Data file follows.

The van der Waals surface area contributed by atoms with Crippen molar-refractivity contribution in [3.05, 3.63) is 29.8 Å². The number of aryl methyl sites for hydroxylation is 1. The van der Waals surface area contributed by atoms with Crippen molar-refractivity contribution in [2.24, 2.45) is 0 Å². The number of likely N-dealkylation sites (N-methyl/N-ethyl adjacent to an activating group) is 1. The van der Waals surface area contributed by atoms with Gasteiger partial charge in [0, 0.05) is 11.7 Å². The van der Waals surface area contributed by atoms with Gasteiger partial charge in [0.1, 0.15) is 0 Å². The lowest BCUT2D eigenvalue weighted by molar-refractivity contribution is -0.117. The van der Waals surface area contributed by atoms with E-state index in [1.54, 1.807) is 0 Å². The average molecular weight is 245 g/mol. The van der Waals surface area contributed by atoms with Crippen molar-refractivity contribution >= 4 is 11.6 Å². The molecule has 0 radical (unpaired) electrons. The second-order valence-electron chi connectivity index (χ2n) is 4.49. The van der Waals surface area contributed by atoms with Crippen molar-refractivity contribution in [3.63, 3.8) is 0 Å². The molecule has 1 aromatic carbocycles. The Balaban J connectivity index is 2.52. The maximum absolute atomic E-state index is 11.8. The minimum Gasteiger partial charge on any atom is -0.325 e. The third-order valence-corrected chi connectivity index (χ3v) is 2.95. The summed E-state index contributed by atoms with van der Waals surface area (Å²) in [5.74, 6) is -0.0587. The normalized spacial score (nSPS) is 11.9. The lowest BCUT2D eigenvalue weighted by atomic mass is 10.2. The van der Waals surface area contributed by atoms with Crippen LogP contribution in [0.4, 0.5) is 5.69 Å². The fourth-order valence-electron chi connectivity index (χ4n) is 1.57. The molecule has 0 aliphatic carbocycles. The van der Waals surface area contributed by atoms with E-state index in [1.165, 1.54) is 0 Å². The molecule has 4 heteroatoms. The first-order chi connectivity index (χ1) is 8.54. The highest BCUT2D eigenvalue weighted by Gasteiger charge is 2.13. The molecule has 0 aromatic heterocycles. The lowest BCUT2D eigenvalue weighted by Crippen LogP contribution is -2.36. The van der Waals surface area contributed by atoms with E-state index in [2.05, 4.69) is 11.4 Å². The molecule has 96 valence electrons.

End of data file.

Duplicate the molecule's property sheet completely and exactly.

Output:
The van der Waals surface area contributed by atoms with Crippen molar-refractivity contribution in [3.05, 3.63) is 29.8 Å². The number of aryl methyl sites for hydroxylation is 1. The van der Waals surface area contributed by atoms with Crippen molar-refractivity contribution in [2.24, 2.45) is 0 Å². The number of likely N-dealkylation sites (N-methyl/N-ethyl adjacent to an activating group) is 1. The van der Waals surface area contributed by atoms with Gasteiger partial charge in [0, 0.05) is 11.7 Å². The van der Waals surface area contributed by atoms with Gasteiger partial charge in [0.1, 0.15) is 0 Å². The lowest BCUT2D eigenvalue weighted by molar-refractivity contribution is -0.117. The van der Waals surface area contributed by atoms with E-state index in [1.54, 1.807) is 0 Å². The average molecular weight is 245 g/mol. The van der Waals surface area contributed by atoms with Crippen molar-refractivity contribution >= 4 is 11.6 Å². The molecule has 0 radical (unpaired) electrons. The second-order valence-electron chi connectivity index (χ2n) is 4.49. The van der Waals surface area contributed by atoms with Crippen molar-refractivity contribution in [3.63, 3.8) is 0 Å². The molecule has 1 aromatic carbocycles. The Balaban J connectivity index is 2.52. The maximum absolute atomic E-state index is 11.8. The minimum Gasteiger partial charge on any atom is -0.325 e. The third-order valence-corrected chi connectivity index (χ3v) is 2.95. The summed E-state index contributed by atoms with van der Waals surface area (Å²) in [5.74, 6) is -0.0587. The normalized spacial score (nSPS) is 11.9. The lowest BCUT2D eigenvalue weighted by atomic mass is 10.2. The van der Waals surface area contributed by atoms with Crippen LogP contribution in [0.4, 0.5) is 5.69 Å². The fourth-order valence-electron chi connectivity index (χ4n) is 1.57. The molecule has 0 aliphatic carbocycles. The van der Waals surface area contributed by atoms with E-state index in [1.165, 1.54) is 0 Å². The molecule has 4 heteroatoms. The first-order chi connectivity index (χ1) is 8.54. The highest BCUT2D eigenvalue weighted by Gasteiger charge is 2.13. The molecule has 0 aromatic heterocycles. The lowest BCUT2D eigenvalue weighted by Crippen LogP contribution is -2.36. The van der Waals surface area contributed by atoms with E-state index in [2.05, 4.69) is 11.4 Å². The molecule has 96 valence electrons.